because today there are unique opportunities for switching from a
policy of response to a policy of initiation. These opportunities
come about due to both subjective and objective factors. The former
include President Putin’s active policy, his intuition and
expediency in making important foreign policy decisions. The latter
ability embraces the absence of confrontation with the leading
world powers, while cooperating with allies against common global
threats. Furthermore, it strives for favorable economic conditions,
the West’s interest in a continuous dialog with Russia on energy
issues against the backdrop of instability in the Middle East, the
impossibility to settle many regional conflicts without Russia’s
involvement, etc. Today, Russia has real chances to conduct an
independent foreign policy that would be consistent with its
national interests, on the one hand, and understood and respected
by other countries, on the other.

Russia will be able to benefit from the currently favorable
situation only if its foreign policy ministry is well matched for
the new tasks. As is often the case, the executive is forced to
deal with questions of strategy while the head of the state, who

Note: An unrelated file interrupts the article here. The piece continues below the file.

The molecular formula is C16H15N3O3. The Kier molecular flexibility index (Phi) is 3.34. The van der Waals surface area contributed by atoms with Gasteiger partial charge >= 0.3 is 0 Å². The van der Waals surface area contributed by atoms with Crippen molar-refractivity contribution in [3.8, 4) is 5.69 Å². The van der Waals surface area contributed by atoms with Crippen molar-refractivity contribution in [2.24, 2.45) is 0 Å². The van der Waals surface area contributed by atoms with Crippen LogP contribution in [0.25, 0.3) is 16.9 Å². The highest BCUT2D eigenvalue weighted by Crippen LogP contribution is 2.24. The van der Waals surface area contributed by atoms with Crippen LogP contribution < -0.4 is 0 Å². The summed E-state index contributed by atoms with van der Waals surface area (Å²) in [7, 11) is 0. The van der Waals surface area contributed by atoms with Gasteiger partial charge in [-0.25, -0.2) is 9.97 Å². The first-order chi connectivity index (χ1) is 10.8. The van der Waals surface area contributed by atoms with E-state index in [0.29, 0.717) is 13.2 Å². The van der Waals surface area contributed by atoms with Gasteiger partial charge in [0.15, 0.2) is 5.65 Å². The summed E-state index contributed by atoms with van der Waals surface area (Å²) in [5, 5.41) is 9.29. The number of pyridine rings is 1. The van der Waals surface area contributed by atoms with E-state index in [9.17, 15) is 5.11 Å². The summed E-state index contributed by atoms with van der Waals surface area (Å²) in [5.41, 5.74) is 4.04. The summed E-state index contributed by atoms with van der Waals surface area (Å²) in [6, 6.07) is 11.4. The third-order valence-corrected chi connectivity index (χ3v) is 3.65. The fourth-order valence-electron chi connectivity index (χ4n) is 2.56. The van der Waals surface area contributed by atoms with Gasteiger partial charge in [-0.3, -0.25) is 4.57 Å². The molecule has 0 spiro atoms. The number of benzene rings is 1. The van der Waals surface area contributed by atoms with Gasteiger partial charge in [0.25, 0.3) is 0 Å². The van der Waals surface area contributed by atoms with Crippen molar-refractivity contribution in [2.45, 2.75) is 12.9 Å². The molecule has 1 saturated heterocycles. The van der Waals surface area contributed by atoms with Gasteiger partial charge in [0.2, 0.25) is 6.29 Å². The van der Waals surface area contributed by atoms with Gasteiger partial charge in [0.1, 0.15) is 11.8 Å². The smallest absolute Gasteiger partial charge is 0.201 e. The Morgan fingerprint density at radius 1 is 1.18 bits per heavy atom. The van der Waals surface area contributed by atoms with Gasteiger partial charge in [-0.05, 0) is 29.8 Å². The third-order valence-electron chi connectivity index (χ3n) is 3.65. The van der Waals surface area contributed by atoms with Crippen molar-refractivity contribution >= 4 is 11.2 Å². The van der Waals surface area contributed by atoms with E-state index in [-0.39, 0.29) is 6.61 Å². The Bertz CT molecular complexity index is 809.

puts forward ideas and initiatives, lacks the time or the means to
shape them into a single political line which would be consistently
adhered to by all of the state bodies. To regress at this point
would be regrettable now that the President has undertaken
significant steps which have been agreeable both in this country
and abroad. I cannot but share the opinion of Sergei Karaganov,
Chairman of the Presidium of the Council on Foreign and Defense
Policy, who noted: “In recent years it was precisely the President
who not only conceived but also implemented several important
breakthroughs in foreign policy. But these breakthroughs were not
sustained due to the rather weak and inefficient structure of the
foreign policy ministry. People worked past exhaustion, however,
the breakthroughs remained just breakthroughs without being made
into genuine victories.”